Saturday, July 14, 2012

Offenbach on the Spree


I’m just home from the Neuköllner Oper. Not really an opera house. Well, not the bit I’ve just been to. A ‘studio’, to be polite. Aw, heck, a room with 70-80 (53 I now discover!) chairs stuck around the side.
And if I tell you, Berlin has done it again? For the third time in a few weeks, I’ve had a superb theatre night out.

It didn’t look promising. A ‘version’ of Halévy and Offenbach’s delicious bit of very French Chinese musical insanity, Ba-ta-clan. ‘Version’ gives me as many shudders as the dreaded German words ‘bearbeitet’ or ‘dramaturg’ or (worst) ‘Regietheater’. I mean, why can’t they do it as it was written? It’s perfect, and has been since 1855.
OK, perfect for France. OK, I can see it might have to be localised (as Karl Treumann did 150 years ago) for Germany. But what’s this? A whole new libretto …?
My hackles were up before I entered the theatre.


I have to deal with this in two halves. The music and the play. The glittering shower of Offenbach music was largely presented as written, arranged orchestrally for a curious 1960s Wersi-Organ affair by md Andrew Hannan. A few funnies, and the swapping of one role from a male to a female (which worked perfectly) … no complaints.


The play? Well, the zany idea was kept, but otherwise it was wholly rewritten by one named Kriss Rudolph. Mr Rudolph, when I entered the theatre, I was ready to damn you for iconoclasm. But do you know what, in spite of my limited German, I think you utterly pulled it off. Your piece might be about an ‘Uprising in a Fortune-Cookie Factory’ (Aufstand der Glückskekese) -- which Halévy’s’ is not -- , but you have kept the theme and the wonderful ‘bouffe’ spirit of the thing perfectly. And written a wholly successful show around Offenbach’s magical score. I never would have thought it possible.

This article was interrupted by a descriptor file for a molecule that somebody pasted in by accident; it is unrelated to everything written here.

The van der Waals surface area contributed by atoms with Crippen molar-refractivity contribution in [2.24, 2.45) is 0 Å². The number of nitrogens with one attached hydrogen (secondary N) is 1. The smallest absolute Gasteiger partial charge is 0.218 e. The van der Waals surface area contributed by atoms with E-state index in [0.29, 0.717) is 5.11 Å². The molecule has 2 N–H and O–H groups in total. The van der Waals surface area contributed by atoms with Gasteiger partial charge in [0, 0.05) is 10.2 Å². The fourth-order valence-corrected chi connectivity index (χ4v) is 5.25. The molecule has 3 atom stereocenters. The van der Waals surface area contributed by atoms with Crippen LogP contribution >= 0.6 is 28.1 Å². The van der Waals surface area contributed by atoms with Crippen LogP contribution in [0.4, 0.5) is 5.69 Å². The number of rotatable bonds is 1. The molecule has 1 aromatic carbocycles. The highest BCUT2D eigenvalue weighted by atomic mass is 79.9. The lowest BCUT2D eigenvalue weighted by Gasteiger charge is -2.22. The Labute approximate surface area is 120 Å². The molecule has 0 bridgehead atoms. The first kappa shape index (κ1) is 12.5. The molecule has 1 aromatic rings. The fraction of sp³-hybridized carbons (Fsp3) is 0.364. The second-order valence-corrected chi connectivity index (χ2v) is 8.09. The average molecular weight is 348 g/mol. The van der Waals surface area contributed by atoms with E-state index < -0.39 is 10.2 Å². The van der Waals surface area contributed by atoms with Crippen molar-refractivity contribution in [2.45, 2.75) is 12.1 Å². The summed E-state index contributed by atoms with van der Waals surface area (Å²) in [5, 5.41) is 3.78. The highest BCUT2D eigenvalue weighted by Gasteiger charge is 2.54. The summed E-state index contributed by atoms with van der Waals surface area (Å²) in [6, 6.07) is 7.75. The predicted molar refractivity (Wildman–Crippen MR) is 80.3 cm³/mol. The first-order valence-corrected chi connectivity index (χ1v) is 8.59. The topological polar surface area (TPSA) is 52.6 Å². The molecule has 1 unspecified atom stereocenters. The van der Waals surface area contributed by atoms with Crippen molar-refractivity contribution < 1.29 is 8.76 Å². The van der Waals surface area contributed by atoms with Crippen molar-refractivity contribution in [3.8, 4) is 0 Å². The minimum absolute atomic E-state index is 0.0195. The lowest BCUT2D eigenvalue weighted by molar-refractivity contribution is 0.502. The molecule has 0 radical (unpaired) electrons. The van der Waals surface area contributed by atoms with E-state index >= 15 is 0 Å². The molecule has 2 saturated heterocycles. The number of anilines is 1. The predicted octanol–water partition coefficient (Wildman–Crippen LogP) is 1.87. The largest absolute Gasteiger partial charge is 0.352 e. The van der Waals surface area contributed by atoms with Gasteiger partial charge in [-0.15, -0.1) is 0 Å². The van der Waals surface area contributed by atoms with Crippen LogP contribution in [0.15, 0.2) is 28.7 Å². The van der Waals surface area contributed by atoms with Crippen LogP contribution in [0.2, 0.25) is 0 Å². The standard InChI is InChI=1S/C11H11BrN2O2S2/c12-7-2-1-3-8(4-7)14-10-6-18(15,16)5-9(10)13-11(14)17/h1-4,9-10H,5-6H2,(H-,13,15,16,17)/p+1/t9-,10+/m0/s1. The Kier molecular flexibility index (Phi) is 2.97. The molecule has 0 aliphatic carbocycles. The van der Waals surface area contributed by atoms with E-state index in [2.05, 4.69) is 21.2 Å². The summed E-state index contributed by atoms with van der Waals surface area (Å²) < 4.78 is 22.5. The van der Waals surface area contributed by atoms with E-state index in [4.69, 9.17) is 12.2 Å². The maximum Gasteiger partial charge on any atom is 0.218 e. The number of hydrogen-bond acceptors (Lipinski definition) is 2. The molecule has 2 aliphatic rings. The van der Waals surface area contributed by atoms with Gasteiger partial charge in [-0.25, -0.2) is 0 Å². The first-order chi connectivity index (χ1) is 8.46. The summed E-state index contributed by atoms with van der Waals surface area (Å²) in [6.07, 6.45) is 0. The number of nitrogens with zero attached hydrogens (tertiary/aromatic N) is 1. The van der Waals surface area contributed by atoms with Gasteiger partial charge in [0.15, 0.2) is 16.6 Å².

That ‘bouffe’ spirit – which is the dramatic be-all and end-all of pieces like Ba-ta-clan – was beautifully upheld by director Gustav Rueb and by the four exceptional players who presented the piece. I don’t expect, in 2012, to find young performers who can play with the true burlesque flair of the 19th century ... and sing, too! Who says there are no singers these days who can act? I can immediately point them to four young people who gave us an evening of delirious comic fun, and sang Offenbach’s music with flair, accuracy and point: Alexandra Schmidt (a very funny actress with a voluminous and rangy soprano), Nini Stadlmann (whose role was written for a man) as a glorious komische Alte ... major theatres, watch her ... Nikolas Heiber as a hunky light baritone hero and Dejan Brkic as a super-funny baritone ‘villain’. I regretted the ‘translation’ only once: when his ’Morto’s (the piece's integral parody of the Italian opera) were Teutonised …

What can I say else? I went to slay, and came away praising. Hugely.

The conception, direction and performance could not have been bettered. And oh! what genuine musical theatre fun. Hurrah!

I think I may have to go back next week.

Photos: Lena Kern

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